The biggest dandelion in Luxembourg? Here we can see the model being installed in the entrance of the National Museum of Natural History (Natur Musée) in Luxembourg City, which reopens its doors to the public on 26 June after more than a year of renovations. The museum gave Delano a sneak peak of the new exhibits on 4 May 2017. The museum aims to explain the science behind the everyday as well as the exotic.
Photo: LaLa La Photo
The National Museum of Natural History (Natur Musée) in Luxembourg City reopens its doors to the public on 26 June. Delano took a tour, one recent morning, as the museum put the final touches on its new digs.
The main displays have been closed since 2015 whilst they embarked on a five-million-euro project to renovate the historic building and update the permanent exhibition spaces.
The first traces of the museum building date back to 1308, with reconstruction carried out during the seventeenth century. In its time the building, along rue Münster in the Grund, has housed a hospital and a women’s prison, before the Natur Musée moved there in 1996.
The museum itself was founded in 1854 and the collections have been growing ever since. Exhibitions and events are just the tip of the iceberg. The institution is also an active scientific research centre with a host of specialists on the staff. They conduct research on all aspects of natural heritage and contribute to its conservation.
One of the most important tasks carried out by the museum is to inventory the natural heritage of the grand duchy.
In the new exhibitions, there are more items on show than ever before. These unique and beautiful objects are combined with a smart new gallery design. The curators wanted each object on display to “speak” to the visitor, and with over a million items in the collection to choose from there is certainly plenty to say.
The National Museum of Natural History’s new Strange Encounters Gallery explores some of the ways in which the museum brings together things which wouldn’t normally appear together in nature, so that they can scientifically explain their characteristics and functions. The gallery is pictured during an advanced tour the Natur Musée gave to Delano the morning of 4 May 2017, prior to its grand reopening in June. Image: LaLa La Photo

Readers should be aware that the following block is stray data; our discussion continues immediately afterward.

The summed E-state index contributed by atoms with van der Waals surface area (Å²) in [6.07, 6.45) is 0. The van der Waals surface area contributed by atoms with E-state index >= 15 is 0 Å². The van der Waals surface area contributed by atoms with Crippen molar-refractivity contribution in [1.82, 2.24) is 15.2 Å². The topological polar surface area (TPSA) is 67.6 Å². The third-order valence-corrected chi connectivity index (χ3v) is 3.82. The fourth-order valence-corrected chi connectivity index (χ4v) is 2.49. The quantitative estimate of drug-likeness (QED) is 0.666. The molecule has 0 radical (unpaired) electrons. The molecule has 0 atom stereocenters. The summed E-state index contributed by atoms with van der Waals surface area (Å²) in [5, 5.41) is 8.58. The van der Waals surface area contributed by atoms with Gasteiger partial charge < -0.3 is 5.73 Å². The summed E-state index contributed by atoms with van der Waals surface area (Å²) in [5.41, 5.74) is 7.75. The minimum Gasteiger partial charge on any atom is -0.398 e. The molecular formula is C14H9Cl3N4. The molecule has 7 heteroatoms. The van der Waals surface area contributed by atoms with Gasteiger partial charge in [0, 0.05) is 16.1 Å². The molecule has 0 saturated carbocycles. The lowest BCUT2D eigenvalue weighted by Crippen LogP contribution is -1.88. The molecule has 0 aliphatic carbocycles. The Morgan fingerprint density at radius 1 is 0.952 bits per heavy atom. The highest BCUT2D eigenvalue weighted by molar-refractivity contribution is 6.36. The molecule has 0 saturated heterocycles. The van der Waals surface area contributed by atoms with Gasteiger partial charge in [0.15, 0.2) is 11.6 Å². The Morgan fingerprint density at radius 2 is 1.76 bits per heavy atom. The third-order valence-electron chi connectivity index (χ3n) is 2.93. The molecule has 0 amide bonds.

Few glass barriers
The galleries, redesigned by Atelier Für Gestaltung, feel spacious and modern. Throughout the museum there is very little glass between the visitor and the objects, and bold colours are used. Neither fit our idea of what a traditional natural history museum might be, with big dusty cases constructed of wood and glass.
Gallery text is boldly printed on the wall in French and German. English and Luxembourgish translations are available via a free phone app.
Watching the Natur Musée’s leafcutter ant colony cut and carry leaves back to their nest. Image: LaLa La Photo
Delano’s visit starts at the beginning of life on Earth. The interaction of life with geology and geology with life is explored, emphasising the geology of the grand duchy. This plays to the strengths of the geological, mineral and fossil collections of the museum.
The evolution displays highlight the staggering amounts of time between the dawn of life and the present. Around 3.8 billion years ago the earliest forms of life appeared on Earth, whilst humans have only been around for about 200,000 years. It is an impressive reminder of our place in the grand scheme of things.